Energy-SHIFTS partner Jagiellonian University led our four citizen debates, and they present lessons learnt in this blogpost.
What are the Citizen Debates? And How we have managed to launch them
The Energy-SHIFTS project aims to disseminate knowledge about the role of society in the energy transition to policymakers, activists, other researchers, but also the general public. Particularly targeting this final audience, we therefore launched four online debates in Autumn 2020 which more than 60,000 ‘internauts’ were involved in via viewing and/or commenting.
Each of the four debates centred on a key question which were designed to be thought-provoking. We asked: Should the economic recovery plan prioritise renewables? Should poor families be given energy-saving technology for free? Should Europe invest in electric vehicle-based public transport? Would you mind if an algorithm switches off your light?
The Debating Europe platform allowed us to begin the conversations using short introductory videos from policymakers and experts. Debates were disseminated on social media and we especially invited young Europeans to comment on the questions and expert opinions. Whilst we understand the limitations of this method – it cannot be treated as a deliberation process for example – it has potential to inspire new thinking about energy issues.
We believe that, especially in the era of fake news and simplifications, there is a need to support citizen discussions with verified and nuanced information, promoting reflexive and evidence-based thinking.
What did we learn? What are we afraid of?
Responses to the renewables debate showed us a desire to consider energy justice and ensuring that the transition towards decarbonisation will be just. Other issues raised included a concern about the possible harmful consequences of the shift towards renewables: the change of the landscape, higher prices of energy. Some also felt that the only solution is nuclear energy, not renewables.
The second debate also highlighted the topic of energy justice and just transition. However, when we it came to the concrete case of support for low-income families, voices were divided. Questions included who the lower-income families are, do they need help and if yes, whether they will accept it and use those energy-efficient technologies. Some also asked whether governments can afford this?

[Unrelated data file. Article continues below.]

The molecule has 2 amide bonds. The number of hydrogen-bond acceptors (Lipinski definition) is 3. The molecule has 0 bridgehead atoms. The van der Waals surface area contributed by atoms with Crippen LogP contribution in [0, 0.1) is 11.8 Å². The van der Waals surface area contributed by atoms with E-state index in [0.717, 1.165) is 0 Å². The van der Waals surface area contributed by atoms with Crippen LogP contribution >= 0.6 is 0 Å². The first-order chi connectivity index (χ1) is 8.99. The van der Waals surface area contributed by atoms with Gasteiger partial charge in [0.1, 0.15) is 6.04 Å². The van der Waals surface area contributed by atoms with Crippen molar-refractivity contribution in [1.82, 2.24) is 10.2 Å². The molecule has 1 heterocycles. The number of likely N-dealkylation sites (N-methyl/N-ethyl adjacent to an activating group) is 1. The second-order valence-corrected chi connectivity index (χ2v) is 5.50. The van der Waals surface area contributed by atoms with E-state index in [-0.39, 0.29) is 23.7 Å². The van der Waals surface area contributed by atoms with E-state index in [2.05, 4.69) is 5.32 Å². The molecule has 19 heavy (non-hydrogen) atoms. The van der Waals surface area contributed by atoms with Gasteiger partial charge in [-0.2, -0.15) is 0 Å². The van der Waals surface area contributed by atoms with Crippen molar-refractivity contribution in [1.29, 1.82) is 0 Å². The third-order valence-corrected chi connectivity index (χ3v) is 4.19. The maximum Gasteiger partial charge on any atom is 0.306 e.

The third debate concerning the electrification of public transport showed interest in the role of hydrogen in transportation. Many of the responses concerned the role of hydrogen in future public transportation. Some even felt we should go straight to hydrogen and not think about other technologies.
The last debate concerned the questions of smart technologies, artificial intelligence, and energy efficiency. The vision of an energy efficiency algorithm that switches off our lights awoke fears of artificial intelligence (AI) that takes over our lives.
Overall then, it is interesting to note that across the debates a number of the responses reflected anxieties or fears respondents had about how future changes may impact negatively on themselves or others.
Can citizen debates disseminate scientific knowledge and help us understand patterns of thinking?
Citizen debates can be a mechanism for disseminating scientific knowledge. The majority of the users watched the initial materials and read the prepared text but didn’t join the discussion section. This shows that an exciting topic, and a thought-provoking question, can raise awareness of the wider public.
However, we need to be aware of the limitations of any tool such as this. Not everyone is willing to actively join such a debate. These topics may have been more likely to attract comments from those who already have some knowledge, meaning it missed other voices. Not all voices (due to anonymity) can be taken as accurate. People may also be less willing to write extensive commentaries than if they were involved in a live debate. Language can also be a problem – not everybody has appropriate communication skills to understand material prepared in English (we allowed comments in the national language). It is better when the content is prepared in different languages, which could facilitate the discussion. Finally, not everyone has an internet connection.
This tool therefore has significant potential, it is important to adjust it appropriately for a particular topic and audience. Being informed is crucial to being an active citizen, and citizen debates can help support this process.